The musical is a love story that uses their hits such as "Turn the Beat Around" and "Conga" to tell how the budding singer and producer met, battled for crossover success, handled interfamily squabbles and overcame a bus crash that nearly claimed Gloria's life.
NEW YORK (AP) – If you aren't humming a Gloria Estefan hit when you leave the Marquis Theatre on Broadway, there may be something wrong. It might be time to consult a physician and the one that comes to mind is "Dr. Beat."
The infectious, earnest musical "On Your Feet!" initially stutters out the gate and ends somewhat awkwardly, but has a fun, percussive middle, even as it skates perilously close to melodrama. It's saved by its genuine heart — and a list of great tunes, ones that nicely make the transition from radio to stage.
The musical about Estefan and her husband, Emilio, is a love story that uses their hits like "Turn the Beat Around" and "Conga" to tell how the budding singer and producer met, battled for crossover success, handled interfamily squabbles and overcame a bus crash that nearly claimed Gloria's life.
Ana Villafañe stars as Gloria, and it's uncanny how she sounds and moves like the real pop star. Josh Segarra plays Emilio and while his voice sometimes isn't as strong, his acting is fearsome. What they have onstage is pure chemistry.
"On Your Feet!" which opened Thursday, is a fine addition to the ranks of jukebox musicals. It resembles "Motown: The Musical" in its look at the struggles minority musicians face and the show "Beautiful" in the way it celebrates songwriting.
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It's also the story of two immigrants who are fighting for their culture and music to be accepted. Segarra gets perhaps one of the loudest applauses by telling a nervous record executive: "This is what an American looks like."
"Kinky Boots" director Jerry Mitchell keeps the action going with a fearless optimism. (Like "Kinky Boots," the new show deals with reconciliation with parents.) "Memphis" choreographer Sergio Trujillo mixes hectic group numbers with pizazz, including an improbable number when everyone taps in sandals.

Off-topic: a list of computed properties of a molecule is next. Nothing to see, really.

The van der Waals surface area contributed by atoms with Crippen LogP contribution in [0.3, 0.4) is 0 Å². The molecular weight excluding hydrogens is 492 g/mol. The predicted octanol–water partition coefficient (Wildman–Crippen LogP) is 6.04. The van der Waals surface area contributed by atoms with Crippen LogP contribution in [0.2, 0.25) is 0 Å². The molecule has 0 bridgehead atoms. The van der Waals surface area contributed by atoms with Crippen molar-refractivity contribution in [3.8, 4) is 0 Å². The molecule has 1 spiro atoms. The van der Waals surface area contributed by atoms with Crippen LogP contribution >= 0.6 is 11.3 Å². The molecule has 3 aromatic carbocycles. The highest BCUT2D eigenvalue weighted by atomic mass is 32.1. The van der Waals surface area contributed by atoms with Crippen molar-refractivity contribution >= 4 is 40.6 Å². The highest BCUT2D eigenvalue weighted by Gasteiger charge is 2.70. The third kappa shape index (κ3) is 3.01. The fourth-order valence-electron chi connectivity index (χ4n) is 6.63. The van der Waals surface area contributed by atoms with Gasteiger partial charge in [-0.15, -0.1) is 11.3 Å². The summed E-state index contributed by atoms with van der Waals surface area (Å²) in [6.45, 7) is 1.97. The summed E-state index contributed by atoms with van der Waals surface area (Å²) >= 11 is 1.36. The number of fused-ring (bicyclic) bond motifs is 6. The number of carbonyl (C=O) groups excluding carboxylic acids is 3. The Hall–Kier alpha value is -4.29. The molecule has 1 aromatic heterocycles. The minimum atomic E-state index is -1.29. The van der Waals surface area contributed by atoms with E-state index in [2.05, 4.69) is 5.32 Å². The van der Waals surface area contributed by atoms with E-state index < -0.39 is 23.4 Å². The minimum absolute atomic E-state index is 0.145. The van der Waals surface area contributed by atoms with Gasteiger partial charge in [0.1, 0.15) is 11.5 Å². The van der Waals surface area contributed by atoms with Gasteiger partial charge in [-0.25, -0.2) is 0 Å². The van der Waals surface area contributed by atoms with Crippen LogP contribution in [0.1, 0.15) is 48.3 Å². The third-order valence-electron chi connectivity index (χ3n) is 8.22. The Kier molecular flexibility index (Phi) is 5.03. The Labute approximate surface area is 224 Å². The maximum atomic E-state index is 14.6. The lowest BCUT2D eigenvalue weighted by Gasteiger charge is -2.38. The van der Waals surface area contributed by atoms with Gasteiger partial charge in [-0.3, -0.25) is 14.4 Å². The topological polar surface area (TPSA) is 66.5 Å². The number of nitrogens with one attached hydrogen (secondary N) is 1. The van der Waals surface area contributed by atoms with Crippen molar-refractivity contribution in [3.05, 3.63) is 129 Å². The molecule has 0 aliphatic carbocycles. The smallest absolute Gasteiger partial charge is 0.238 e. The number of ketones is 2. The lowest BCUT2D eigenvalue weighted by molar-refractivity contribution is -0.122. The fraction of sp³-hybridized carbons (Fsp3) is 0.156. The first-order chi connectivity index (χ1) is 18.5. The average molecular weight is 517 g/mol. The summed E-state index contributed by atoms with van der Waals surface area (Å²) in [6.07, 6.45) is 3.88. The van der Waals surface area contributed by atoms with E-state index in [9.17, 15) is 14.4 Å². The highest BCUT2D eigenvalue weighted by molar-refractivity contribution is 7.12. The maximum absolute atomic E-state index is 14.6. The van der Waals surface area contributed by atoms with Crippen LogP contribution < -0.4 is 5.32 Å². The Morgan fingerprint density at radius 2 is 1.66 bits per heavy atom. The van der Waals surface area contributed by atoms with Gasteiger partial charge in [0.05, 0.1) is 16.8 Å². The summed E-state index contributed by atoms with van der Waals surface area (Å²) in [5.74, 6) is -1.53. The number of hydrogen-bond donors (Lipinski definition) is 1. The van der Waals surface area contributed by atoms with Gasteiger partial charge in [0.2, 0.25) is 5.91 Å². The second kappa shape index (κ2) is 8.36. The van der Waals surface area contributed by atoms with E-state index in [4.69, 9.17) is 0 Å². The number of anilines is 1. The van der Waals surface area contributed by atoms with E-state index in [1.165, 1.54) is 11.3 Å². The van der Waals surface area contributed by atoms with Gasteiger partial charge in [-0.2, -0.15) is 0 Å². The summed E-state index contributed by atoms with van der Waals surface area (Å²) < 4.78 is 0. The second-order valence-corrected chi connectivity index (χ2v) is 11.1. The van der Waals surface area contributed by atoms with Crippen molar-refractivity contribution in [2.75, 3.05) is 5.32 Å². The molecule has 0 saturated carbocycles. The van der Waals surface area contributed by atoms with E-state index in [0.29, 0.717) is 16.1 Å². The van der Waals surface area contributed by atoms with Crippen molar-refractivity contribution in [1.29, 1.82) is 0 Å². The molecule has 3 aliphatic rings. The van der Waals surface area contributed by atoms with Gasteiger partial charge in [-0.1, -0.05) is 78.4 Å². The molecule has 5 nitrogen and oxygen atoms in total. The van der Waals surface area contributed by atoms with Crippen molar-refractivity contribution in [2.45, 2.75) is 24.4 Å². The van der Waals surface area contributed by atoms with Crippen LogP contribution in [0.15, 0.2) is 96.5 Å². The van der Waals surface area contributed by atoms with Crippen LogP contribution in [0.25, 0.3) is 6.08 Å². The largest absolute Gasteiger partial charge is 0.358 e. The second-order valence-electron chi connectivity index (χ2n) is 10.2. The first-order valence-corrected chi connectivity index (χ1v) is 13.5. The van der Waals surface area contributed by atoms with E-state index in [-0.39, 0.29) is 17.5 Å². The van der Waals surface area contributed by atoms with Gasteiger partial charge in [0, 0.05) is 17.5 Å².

Book writer Alexander Dinelaris, who penned the "Birdman" screenplay, has a knack for pulling everything down a notch when it seems to get too overblown, as he does by repeatedly mocking Emilio's heavy accent.
There are some winning scenes, as when the couple first starts to have feelings for each other. The crowd around them melts to leave only Villafañe singing to Segarra the tune "Anything For You."
The bus crash is handled quite understatedly, followed by Segarra singing a nifty "Don't Want to Lose You" and the lovely duet "If I Never Get to Tell You," an original song with lyrics by Gloria and music by the couple's daughter, Emily.
Perhaps the show's best moment is when the couple is trying to gain traction for their budding hit "Conga," and they perform it at a bar mitzvah, a wedding and a Shriner's convention, a zany sequence that harkens back to classic Broadway.
There are also some odd moments, as when Gloria is singing to her dying father who is clearly a puppet head. And a scene when fan letters come to life to cheer her up is a little self-serving.
But while the show may need a little more editing, "On Your Feet!" is charming. It's got a grandmother (Alma Cuervo) who almost steals the show, and a dancing boy (Eduardo Hernandez) who pretty much does.
It's taken far too long to have Latin rhythms — and a Latin cast — dominate a Broadway show, not just operate as comic asides or dance breaks. Even the usual turn-off-your-cellphone warning was welcome this time — it was partly in Spanish.